[420]   Mr Cullinane: Yes. I think a lot is going to depend on the individual taxes, as and when they’re devolved, because I think what really needs to happen is, as and when a tax is devolved, that thought is going to have to be given to who you want to act differently as a result. So, you know with the land taxes, it’ll be very important that solicitors and so on—the established networks for getting news out through solicitors—are dealt with. Of course, it won’t just be solicitors in Wales, because in terms of transactions that might be UK-wide or even broader, some of the land in question will fall in Wales. So, it’s a question of identifying who needs to act differently and letting them know.


[421]   Jocelyn Davies: And making it as easy as possible for them to comply.


[422]   Mr Cullinane: Yes.


[423]   Jocelyn Davies: You did emphasise the need for good communication by the Welsh revenue authority; do you think it’s possible for that to be—. You know, that’s a good idea, how can we reflect that in the Bill?


[424]   Mr Cullinane: Well, I guess the Bill envisages that the Ministers will give the WRA directions and that the WRA, in turn, can delegate, and I guess a lot of the delegation in practice is likely to be to HMRC. In general, there’s a good element wrapped up in there that HMRC will apply consistent procedures wherever they should. But I think wherever you want them to do something different, because that is Welsh policy, or it has been decided that the tax is different, it needs to be very clearly reflected in the directions that go through and there needs to be a reporting back of any areas where, if it’s HMRC at the bottom of the chain there, they see difficulties, so those things get flushed out and dealt with. Otherwise, you could find that, you know, HMRC feel, ‘Well, the powers and so on are pretty similar to the rest of the UK, so we’ll just carry on exactly as we are.’ While we want consistency as much as possible, you don’t want to carry on as if no change had been made.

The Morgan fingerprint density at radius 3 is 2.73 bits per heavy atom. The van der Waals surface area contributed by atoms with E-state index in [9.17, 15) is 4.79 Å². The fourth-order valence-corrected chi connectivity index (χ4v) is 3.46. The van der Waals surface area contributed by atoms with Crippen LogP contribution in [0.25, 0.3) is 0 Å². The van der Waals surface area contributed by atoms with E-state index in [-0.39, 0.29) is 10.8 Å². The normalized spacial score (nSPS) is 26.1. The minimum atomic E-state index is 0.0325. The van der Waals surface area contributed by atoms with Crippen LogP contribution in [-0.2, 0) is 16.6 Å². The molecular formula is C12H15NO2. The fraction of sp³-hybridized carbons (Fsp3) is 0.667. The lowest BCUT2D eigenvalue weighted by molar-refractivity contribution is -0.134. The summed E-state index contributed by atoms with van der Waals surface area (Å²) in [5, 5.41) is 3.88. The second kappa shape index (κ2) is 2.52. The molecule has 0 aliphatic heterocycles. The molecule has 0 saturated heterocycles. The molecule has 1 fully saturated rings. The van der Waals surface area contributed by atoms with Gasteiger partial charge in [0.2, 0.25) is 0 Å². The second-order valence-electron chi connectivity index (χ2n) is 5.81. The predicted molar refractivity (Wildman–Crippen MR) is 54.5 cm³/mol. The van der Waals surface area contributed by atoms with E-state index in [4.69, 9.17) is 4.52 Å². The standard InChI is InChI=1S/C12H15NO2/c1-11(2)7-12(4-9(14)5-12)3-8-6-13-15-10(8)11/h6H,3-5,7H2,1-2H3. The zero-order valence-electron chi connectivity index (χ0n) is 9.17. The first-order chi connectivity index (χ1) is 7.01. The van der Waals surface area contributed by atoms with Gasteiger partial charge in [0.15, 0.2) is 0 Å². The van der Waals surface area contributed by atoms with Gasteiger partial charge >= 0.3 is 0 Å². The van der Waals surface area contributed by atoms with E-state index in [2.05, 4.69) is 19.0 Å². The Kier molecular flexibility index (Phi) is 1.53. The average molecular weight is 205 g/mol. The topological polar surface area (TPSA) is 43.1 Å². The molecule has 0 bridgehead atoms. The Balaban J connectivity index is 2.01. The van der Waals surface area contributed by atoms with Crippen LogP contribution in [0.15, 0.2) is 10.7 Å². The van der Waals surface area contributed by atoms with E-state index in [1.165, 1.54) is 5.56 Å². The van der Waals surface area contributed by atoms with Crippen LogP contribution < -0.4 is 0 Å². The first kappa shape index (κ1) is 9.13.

[425]   Jocelyn Davies: No. We’ve heard a lot about why it should be consistent, but isn’t this an opportunity, maybe, to have a different approach?


[426]   Mr Cullinane: Well, indeed, and, you know, I’d be open—. I mean, we took the views of our members, and everybody says, at one level, ‘Be consistent’, but, at other levels, they’ve all got their shopping list of things that are wrong—


[427]   Jocelyn Davies: And things that they’d like to change.


[428]   Mr Cullinane: Yes, and, as I say, I think, merely by bringing in things together and expressing them in a more coherent way and making some changes, I think we’ve probably got a good balance.


[429]   Jocelyn Davies: Okay. Thank you. Claire, you mention in your evidence you’re a bit concerned about the digital-by-default approach. Would you like to say a little bit more about that—what your concerns are?


[430]   Ms Thackaberry: Yes. I think, with these taxes that are being devolved, it will be mainly businesses, so maybe the effect isn’t as if it were individuals—. But I think this can’t be a one-size-fits-all approach. LITRG were involved in the case LG Bishop Electrical Co v. HMRC regarding the online filing of VAT returns. The tribunal felt in accord with our appellants that HMRC shouldn’t just say that it’s got to be mandatory filing online without looking at people’s human rights. In this case, there were businesses that were struggling to file online due to disability and also due to poor broadband and internet connection. So, what we’re saying is, ‘Yes, there are many benefits to using digital and online services, but there must also be an alternative for people who can’t do it.’ That’s our concern.


[431]   Jocelyn Davies: Can’t. What about those people that don’t want to do it?